Sunny Yellow Warblers flitted among the willows along the auto tour on the Horicon Marsh today. The annual bird festival is in full swing and multitudes of birders have traveled to the Marsh to enjoy the abundant spring birds. The weather is gorgeous and the plentiful sounds of cheery songbirds fill the air.
This Black-crowned Night-Heron paused among the broken reeds along Highway 49. Unlike the perky sounding songbirds, he emits a raspy squawk.
Canada Geese typically extend their neck forward and put their head down when they are aggressively encountering an enemy. Perhaps, they are giving the kids a lesson in how to protect their children some day. The goslings are taking it in with rapt attention.
This nesting box caught my attention from the road as I drove by early in the day. I came back this evening to take a closer look.
What an exciting discovery! The nesting box was probably toasty and the Eastern Screech-Owl popped her head out and napped. I imagine sitting on eggs for 30 days is a bit tiring. The male was most likely hiding in a nearby tree. He would hunt for food at night and bring it to her while she is nesting. There are likely 2-6 eggs. There is also a gray morph of this species.
I met a couple who were also checking on the owl. They came out from Madison and joined the morning birding bus tour for the bird festival. One hundred and twenty-five birds were identified this morning!
Fifteen painted turtles came out to enjoy the sunny, warm day.
Purple Martins look rather crabby, don’t you think? This fellow was perched on the martin houses on the Palmatory Street overlook. Purple Martins are the largest North American Swallow. They get all their food while flying by dining on flying insects.
These Female Purple Martins are checking up on one another. Spend a few minutes watching the birds at these houses, and it is evident they are quite social.
What a treat to see such a variety of birds at the Horicon Marsh annual bird festival!
It’s nesting season at the Horicon Marsh! This American Robin wants to make as few trips as possible to build her nest. She will make an average of 180 trips per day for 2-6 days. Avian Architecture: How Birds Design, Engineer and Build by Peter Goodfellow is a helpful reference book about different types of bird nests, if you would like to learn more about the fascinating art and science of nest building.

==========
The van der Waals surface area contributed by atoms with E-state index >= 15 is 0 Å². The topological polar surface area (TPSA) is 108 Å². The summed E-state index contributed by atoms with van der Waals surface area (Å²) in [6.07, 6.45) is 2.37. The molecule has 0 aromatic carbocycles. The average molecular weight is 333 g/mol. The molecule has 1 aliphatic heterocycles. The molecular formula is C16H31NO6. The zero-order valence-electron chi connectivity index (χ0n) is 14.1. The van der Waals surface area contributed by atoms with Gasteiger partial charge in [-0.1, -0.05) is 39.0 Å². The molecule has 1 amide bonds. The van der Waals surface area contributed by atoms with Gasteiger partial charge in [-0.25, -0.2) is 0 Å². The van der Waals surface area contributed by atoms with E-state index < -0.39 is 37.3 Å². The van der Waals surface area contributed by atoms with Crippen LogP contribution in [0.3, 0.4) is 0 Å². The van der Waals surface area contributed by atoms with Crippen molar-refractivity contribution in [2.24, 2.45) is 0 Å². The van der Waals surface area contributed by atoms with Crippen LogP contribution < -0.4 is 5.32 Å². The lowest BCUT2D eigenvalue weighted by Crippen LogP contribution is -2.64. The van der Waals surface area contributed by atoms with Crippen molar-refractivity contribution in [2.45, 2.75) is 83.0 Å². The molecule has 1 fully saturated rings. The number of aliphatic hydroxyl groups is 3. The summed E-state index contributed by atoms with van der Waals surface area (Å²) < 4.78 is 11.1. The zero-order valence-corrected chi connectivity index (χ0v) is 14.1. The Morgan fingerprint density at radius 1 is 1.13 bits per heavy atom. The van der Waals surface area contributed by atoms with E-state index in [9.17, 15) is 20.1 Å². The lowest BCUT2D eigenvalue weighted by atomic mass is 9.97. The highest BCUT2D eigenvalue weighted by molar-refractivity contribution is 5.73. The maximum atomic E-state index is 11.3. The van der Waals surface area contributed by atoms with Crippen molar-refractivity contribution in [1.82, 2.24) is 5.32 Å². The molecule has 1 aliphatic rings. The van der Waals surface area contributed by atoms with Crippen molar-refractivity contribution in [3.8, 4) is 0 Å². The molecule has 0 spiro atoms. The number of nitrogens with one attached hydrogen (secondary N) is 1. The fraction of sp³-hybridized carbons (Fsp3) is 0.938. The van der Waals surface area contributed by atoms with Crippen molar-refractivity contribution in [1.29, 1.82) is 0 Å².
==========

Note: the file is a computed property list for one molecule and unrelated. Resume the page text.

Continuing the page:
The reconstructed boardwalk on the Egret Trail, on the auto tour off of Highway 49, is showing signs of progress. It is scheduled to open on July 1, 2017. The auto tour is now open to vehicles. There was a parade of us driving through and enjoying the warm weather today. A fellow birding enthusiast said there were several types of warblers in the woods near the parking area by the Egret Trail.
A painted turtle enjoys the sunshine. I like the symmetry of the branch and its reflection.
Numerous pairs of Black-necked Stilts waded in the water along the auto tour and in the water along Highway 49. They have the second-longest legs in proportion to their bodies of any bird. Do you know what bird leads the list? Tell us what you think in the comments area.
This Black-necked Stilt was as excited as I was to be out on the auto tour again.
The male Wood Duck is one of the easiest ducks to identify. His spectacular plumage gives his identity away. Thoreau saw one swimming in a river and said, “What an ornament to a river to see that glowing gem floating in contact with its waters! As if the hummingbird should recline its ruby throat and its breast upon the water. Like dipping a glowing coal in water! It so affected me. . . . That duck was all jewels combined, showing different lusters as it turned on the unrippled element in various lights, now brilliant glossy green, now dusky violet, now a rich bronze, now the reflections that sleep in the ruby’s grain.” (The Journal of Henry David Thoreau, Volume 8) What happened to this one?
This is an eclipse male. He has begun to molt since it is after the breeding season. He still has his bright red eye and bright bill with a dark tip. He is unable to fly until he molts again and has a return of his handsome breeding plumage.
This painted turtle is greeting our next bird.
Check out those claws!
This bird took me a while to identify. She has a long, slender bill that is dark above and yellow below. She has a black and white striped patch of feathers and a white belly. The part that threw me is that she has a chestnut brown head but not much of a crest.
This is a female Hooded Merganser. A fascinating fact is that “Hooded Mergansers find their prey underwater by sight. They can actually change the refractive properties of their eyes to improve their underwater vision. In addition, they have an extra eyelid, which is transparent and helps protect the eye during swimming, like a pair of goggles.”
These gems were spotted along the auto tour off of Highway 49. Whether adorned with brilliant color, or having a more subtle beauty, the Horicon Marsh is filled with avian masterpieces.